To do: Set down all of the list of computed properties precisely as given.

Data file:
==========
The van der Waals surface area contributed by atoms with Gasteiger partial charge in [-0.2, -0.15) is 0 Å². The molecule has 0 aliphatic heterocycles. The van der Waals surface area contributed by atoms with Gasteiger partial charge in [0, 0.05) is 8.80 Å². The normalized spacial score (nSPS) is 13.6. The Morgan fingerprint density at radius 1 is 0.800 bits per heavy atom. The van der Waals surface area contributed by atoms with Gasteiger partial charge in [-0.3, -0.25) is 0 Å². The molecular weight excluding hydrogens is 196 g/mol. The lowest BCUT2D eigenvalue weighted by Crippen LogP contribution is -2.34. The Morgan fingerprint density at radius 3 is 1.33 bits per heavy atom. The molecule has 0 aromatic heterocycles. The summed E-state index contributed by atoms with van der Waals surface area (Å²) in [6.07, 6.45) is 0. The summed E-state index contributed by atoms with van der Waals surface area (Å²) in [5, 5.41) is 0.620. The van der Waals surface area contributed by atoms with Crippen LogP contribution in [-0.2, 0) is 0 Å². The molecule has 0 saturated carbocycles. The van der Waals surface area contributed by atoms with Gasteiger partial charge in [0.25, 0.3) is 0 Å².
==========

The van der Waals surface area contributed by atoms with Gasteiger partial charge in [-0.2, -0.15) is 0 Å². The molecule has 0 aliphatic heterocycles. The van der Waals surface area contributed by atoms with Gasteiger partial charge in [0, 0.05) is 8.80 Å². The normalized spacial score (nSPS) is 13.6. The Morgan fingerprint density at radius 1 is 0.800 bits per heavy atom. The van der Waals surface area contributed by atoms with Gasteiger partial charge in [-0.3, -0.25) is 0 Å². The molecular weight excluding hydrogens is 196 g/mol. The lowest BCUT2D eigenvalue weighted by Crippen LogP contribution is -2.34. The Morgan fingerprint density at radius 3 is 1.33 bits per heavy atom. The molecule has 0 aromatic heterocycles. The summed E-state index contributed by atoms with van der Waals surface area (Å²) in [6.07, 6.45) is 0. The summed E-state index contributed by atoms with van der Waals surface area (Å²) in [5, 5.41) is 0.620. The van der Waals surface area contributed by atoms with Crippen LogP contribution in [-0.2, 0) is 0 Å². The molecule has 0 saturated carbocycles. The van der Waals surface area contributed by atoms with Gasteiger partial charge in [0.25, 0.3) is 0 Å².